Meetings tend to be the punchline of a lot of office-related humor. For example, the feeling that you have meetings to talk about other meetings, or that meetings are basically glorified emails. However, meetings can be a helpful, perhaps even necessary, part of company collaboration and interaction.
Leading an effective meeting can be a struggle, but it doesn’t have to be a pain point. Work on leading effective meetings by choosing the right time, creating an agenda, providing materials ahead of time, and leaving room for attendees to discuss the topic at hand.
Finding a good time to have a meeting that works with everyone’s schedule and preferences is virtually impossible. However, you can still work to make your meeting time one that takes advantage of low-productivity periods or avoids derailing positive work momentum. For instance, some studies show that Tuesdays and Wednesdays are the best days to send emails and get a response. If your employees rely on email correspondence as a weighted aspect of their duties, avoid those days that may be most important to their work flow. If leaving early for the weekend is a popular choice for your company on Friday afternoons, it might be best to avoid that slot as a meeting time. Timing does matter, and leading an effective meeting can be as simple as planning your meeting at a time that works for your company’s workflow.
Create an Agenda
An agenda will ensure your meeting stays on task and remains efficient. Setting a time limit for each action item can be extremely helpful in keeping a meeting from becoming derailed as well. Whether your meeting is focused on relaying information, decision-making, or promoting collaboration, an agenda can still be a helpful tool in battling meeting problems. Some meeting pain points can be distractions or unfocused talk causing a feeling of wasted time. An agenda can combat that problem and keep your meeting feeling crisp and useful.
Provide Materials Ahead of Time
If you want your meeting attendees to be participants in your meeting or provide discussion, you should be providing them with materials ahead of time. Giving employees sufficient time to read through your discussion points before the meeting will ensure they aren’t distracted from the meeting by reading materials during it, or trying to get their opinions and thoughts in order in time to participate. If you need to make a decision based on the participation of your meeting attendees, it’s helpful to give them time to offer their thoughts. Otherwise you run the risk of disengaging their attention or discouraging their participation.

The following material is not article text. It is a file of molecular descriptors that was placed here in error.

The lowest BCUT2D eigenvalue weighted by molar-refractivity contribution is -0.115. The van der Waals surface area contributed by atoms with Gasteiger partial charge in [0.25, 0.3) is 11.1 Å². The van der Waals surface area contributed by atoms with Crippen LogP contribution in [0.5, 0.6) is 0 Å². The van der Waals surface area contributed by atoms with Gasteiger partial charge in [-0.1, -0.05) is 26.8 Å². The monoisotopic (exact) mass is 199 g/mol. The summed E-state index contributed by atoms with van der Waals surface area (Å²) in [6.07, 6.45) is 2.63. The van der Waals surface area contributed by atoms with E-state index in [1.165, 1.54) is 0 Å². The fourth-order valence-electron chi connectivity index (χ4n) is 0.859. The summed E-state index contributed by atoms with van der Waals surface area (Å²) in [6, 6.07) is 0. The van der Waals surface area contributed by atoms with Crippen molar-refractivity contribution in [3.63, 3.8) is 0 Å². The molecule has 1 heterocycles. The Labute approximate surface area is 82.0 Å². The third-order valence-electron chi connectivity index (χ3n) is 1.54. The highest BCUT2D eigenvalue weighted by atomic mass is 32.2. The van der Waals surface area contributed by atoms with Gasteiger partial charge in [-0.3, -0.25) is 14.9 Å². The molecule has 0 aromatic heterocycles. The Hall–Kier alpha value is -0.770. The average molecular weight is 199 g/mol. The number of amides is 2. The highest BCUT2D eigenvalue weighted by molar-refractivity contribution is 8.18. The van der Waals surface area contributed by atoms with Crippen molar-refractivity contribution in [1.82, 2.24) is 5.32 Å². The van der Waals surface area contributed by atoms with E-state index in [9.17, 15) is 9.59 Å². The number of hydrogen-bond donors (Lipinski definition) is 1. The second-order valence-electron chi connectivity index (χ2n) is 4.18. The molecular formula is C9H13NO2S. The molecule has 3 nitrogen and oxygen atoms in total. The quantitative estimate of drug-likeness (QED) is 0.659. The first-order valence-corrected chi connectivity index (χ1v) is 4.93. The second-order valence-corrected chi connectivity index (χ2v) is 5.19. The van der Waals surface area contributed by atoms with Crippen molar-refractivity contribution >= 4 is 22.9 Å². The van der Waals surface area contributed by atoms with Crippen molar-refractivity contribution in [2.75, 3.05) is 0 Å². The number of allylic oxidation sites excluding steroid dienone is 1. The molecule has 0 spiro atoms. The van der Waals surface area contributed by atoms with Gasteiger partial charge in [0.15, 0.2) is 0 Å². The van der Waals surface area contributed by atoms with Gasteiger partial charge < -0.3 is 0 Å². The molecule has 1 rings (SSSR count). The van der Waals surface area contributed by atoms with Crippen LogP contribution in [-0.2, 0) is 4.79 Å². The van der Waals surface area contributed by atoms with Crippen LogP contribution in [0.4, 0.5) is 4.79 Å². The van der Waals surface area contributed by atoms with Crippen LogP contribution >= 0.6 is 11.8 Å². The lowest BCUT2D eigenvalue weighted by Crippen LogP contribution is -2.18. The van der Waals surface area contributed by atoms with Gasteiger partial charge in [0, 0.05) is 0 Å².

Leave Time for Questions and Discussion
Even if your meeting’s agenda is purely informational, consider leaving extra time for discussion and questions. Though some types of discussion can derail the meeting, other types of brainstorming and open-forum talks can promote helpful collaboration between employees. If your meeting promotes more discussion than you thought or there are questions, you don’t want to risk running over time. Not allowing questions or discussion feels very unwelcoming to your attendees who are taking their time to attend. Openness is an important aspect in making meetings matter.
Not all meetings are going to be amazing collaborative sessions bringing about big ideas and innovation. However, some of them will be. In order to foster a positive meeting atmosphere where meetings are effective, it’s important to carefully plan ahead of time. This includes choosing the right time, making a plan, providing materials, and encouraging discussion.
She spends her days pondering what makes a good leader, and dreaming up ways to teach these virtues to her sons creativity enough that she’ll get more than groans and eye rolls in response. To read more of her work, follow her on Twitter @faulknercreek